Eyes on the Street: Work on Valencia Protected Bike Lane Pilot Almost Complete

A Valencia Street event to celebrate the new bike lanes was rained out, but Streetsblog took a look anyway

The new Valencia protected bike lane pilot where it passes San Francisco Friends School and Millennium School (across from each other at Brosnan). Image: Streetsblog/Rudick
The new Valencia protected bike lane pilot where it passes San Francisco Friends School and Millennium School (across from each other at Brosnan). Image: Streetsblog/Rudick

Note: GJEL Accident Attorneys regularly sponsors coverage on Streetsblog San Francisco and Streetsblog California. Unless noted in the story, GJEL Accident Attorneys is not consulted for the content or editorial direction of the sponsored content.

Politicians were supposed to do a bicycle victory lap Monday morning to celebrate the nearly completed protected bike lane pilot on Valencia between 15th and Market. It was to include a tour and remarks from Mayor London Breed and Supervisors Rafael Mandelman and Hillary Ronen.

That was cancelled due to the rain. But Streetsblog wasn’t going to let some icy water get in the way and did the tour anyway.

As seen in the lead image, green paint and a railing are now applied to the boarding islands (installed last month) for San Francisco Friends School and Millennium School, at Brosnan and Valencia.

Given the weather, and time of day, there weren’t many cyclists flowing through it when Streetsblog was there. But Dylan Harris, a cyclist who’s part of the San Fracisco Bike Ride Crew page on Facebook, complained that the bike lane is “way too narrow,” where it passes by the boarding islands.

IMG_20190204_110256
It was also nice to see this Ford GoBike Station moved out to protect cyclists

Others on that thread pointed out that it makes sense to narrow the lane and therefore slow cyclists going by the boarding islands for a school, since kids have to cross the lane. Matt Brezina, who helped lead the People Protected Bike Lane protests that were a major impetus in getting this project going, pointed out that the islands narrow the motor vehicle lanes too. “It’s a classic road diet,” he told Streetsblog.

Unfortunately, the parklet in front of Four Barrel coffee wasn't move out to protect the bike lane, so cyclists have to veer back towards auto traffic as they pass the coffee shop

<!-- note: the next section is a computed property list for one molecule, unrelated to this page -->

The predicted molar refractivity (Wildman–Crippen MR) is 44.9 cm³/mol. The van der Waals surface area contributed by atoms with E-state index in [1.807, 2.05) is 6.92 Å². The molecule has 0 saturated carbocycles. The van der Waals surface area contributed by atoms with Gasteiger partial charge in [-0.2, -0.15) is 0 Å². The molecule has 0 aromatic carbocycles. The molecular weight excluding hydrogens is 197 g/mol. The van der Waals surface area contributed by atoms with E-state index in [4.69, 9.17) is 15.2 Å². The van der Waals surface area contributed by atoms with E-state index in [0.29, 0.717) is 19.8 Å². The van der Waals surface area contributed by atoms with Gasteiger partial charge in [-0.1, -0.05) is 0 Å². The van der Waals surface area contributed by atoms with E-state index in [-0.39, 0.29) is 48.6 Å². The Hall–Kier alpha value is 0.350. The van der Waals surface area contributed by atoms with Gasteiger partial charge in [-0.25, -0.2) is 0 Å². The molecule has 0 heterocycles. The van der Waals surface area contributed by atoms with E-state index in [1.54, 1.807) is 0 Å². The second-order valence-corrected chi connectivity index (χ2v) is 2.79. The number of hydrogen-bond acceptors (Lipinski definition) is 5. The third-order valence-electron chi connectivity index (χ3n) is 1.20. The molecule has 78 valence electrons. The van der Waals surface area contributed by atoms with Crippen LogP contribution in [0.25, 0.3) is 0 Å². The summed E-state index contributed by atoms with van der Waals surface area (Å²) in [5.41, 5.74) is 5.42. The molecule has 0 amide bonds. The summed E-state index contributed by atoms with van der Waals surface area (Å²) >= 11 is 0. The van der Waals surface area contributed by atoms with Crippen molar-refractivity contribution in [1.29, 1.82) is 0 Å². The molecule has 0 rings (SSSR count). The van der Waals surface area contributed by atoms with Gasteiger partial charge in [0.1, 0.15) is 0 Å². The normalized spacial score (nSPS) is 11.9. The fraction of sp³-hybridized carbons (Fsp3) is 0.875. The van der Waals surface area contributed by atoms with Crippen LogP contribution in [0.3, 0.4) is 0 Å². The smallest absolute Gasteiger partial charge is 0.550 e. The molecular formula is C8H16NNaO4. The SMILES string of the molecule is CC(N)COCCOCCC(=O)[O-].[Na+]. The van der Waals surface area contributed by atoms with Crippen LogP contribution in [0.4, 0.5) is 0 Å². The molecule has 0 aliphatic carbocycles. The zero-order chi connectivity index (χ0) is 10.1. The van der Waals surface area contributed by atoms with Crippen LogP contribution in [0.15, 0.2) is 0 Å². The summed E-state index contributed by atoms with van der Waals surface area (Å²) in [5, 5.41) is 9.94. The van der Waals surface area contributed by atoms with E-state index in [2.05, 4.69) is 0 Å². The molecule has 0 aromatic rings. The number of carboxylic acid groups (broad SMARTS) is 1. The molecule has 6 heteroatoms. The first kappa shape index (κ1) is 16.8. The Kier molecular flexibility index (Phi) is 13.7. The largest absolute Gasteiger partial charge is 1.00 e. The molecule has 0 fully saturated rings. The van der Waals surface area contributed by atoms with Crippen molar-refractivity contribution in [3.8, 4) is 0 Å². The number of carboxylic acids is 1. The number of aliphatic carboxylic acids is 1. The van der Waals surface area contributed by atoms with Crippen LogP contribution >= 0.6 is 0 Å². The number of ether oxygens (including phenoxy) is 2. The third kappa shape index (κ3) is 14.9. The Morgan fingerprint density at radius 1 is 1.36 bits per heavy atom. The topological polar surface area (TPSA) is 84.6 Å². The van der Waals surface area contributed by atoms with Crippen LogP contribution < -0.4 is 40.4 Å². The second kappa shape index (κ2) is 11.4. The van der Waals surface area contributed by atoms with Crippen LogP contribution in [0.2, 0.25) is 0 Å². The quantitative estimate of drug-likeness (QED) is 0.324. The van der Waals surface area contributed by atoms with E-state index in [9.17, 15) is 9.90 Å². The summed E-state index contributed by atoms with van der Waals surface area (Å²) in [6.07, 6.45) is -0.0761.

Unfortunately, the parklet in front of Four Barrel Coffee wasn’t moved out to protect the bike lane, so cyclists have to veer back towards auto traffic as they pass the coffee shop

SFMTA opted to have the bike lane go around the parklet in front of Four Barrel Coffee, instead of scootching it into the street so it could protect cyclists. “We had considered the placement of the parklet and the potential conflicts between people biking and people walking to/from the parklet if it had been moved. Furthermore, parklets need to be ADA accessible,” said Ben Jose, a spokesperson for the agency. Jose was under the impression there were still safe hit posts protecting the bike lane from traffic at this point, but there weren’t any this morning, as seen above.

Meanwhile, when SFMTA did a pilot of protected bike lanes on the southern end of Valencia, between Cesar Chavez and Mission, they had a problem at first with confused motorists continuing to park against the curb. They seem to have found a better initial solution this time, making it clear right away that motorists can’t park on the curb here (see below).

SFMTA seems to have done a better job of keeping people from parking on the bike lane by covering the meters with these bags
SFMTA seems to have done a better job of keeping people from parking on the bike lane by covering the meters with these hard-to-miss bags

It seemed to work too (probably because of the clear threat of cars getting towed). For the most part, Streetsblog didn’t see cars parked on or driving in the newly protected bike lane, which seems almost miraculous considering how things went at first with the earlier pilot or the protected bike lane on Telegraph in Oakland, where scofflaws parking on the bike lane is still an issue.